In other words, you might think you’re making a reasonable accommodation by allowing an applicant’s “anxiety pit bull” with a $500 refundable pet deposit, and still lose a claim because there is no real guidance as to the definition of disability, service animal, or reasonable accommodation.
It’s for these reasons that OREIA, its members and member organizations, have been supporting Ms. Grybosky’s legal fund and following her case so intently for the past 3 years.
In October, Judge Yost of the Ashtabula County Common Pleas Court ruled on her appeal against the OCRC and the housing agency with mixed results (see the text of the case at www.OREIA.com) : the judge dismissed the disability discrimination based on the therapy dog, denied the agency any attorney fees, dismissed the charges against Helen’s son Gary.
However he did find discrimination based on the statements to the tester about not renting to children on the second floor and ordered Helen to pay damages of $1,104 and attorney fees of about $5,000.
Next Steps and How You Can Help Make Fair Housing Fair for All
The next step is to appeal the case to the 11th District Court of Appeals and eventually to the Ohio Supreme Court.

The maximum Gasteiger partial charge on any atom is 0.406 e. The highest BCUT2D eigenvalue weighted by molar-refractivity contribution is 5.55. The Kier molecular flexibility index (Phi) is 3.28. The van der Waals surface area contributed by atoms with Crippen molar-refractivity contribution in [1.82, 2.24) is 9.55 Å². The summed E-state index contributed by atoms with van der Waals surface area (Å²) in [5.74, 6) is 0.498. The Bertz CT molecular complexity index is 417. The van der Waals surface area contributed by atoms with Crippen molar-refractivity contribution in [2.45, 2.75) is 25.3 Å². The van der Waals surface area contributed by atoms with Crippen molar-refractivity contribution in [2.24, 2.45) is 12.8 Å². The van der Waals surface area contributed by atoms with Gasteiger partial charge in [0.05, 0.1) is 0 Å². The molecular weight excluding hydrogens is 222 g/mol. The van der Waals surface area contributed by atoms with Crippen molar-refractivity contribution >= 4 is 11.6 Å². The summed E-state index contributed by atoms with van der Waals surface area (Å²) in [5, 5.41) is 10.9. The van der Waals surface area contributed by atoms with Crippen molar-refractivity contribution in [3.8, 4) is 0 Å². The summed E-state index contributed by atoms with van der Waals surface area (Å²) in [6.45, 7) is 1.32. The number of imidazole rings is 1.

We are hopeful the court will find:
- That the procedures in the statutes (including mandatory attorney fees against landlords), which allow the OCRC to engage in such extortion to be unconstitutional
- That the random testing does not create any damages for which the agency can recover any monies, and
- That the statute’s wording for disability and reasonable accommodation is ambiguous and unenforceable in a meaningful way.
A win on these issues will literally even the playing field for you as a housing provider, making it impossible for fair housing organizations to extort money in cases where no damage has been done, making real cases of discrimination clearer and easier to prosecute, and making it far more obvious where the “line”, particularly with animals, is.
If every OREIA attendee gave just $25, we could take care of 1/2 of the expected legal bill this weekend.
This is a rare chance to invest a tiny amount of money and see a huge, positive effect on our entire industry, so when the hat gets passed, be generous. It’s your own future you’re buying into.
See Court Ruling HERE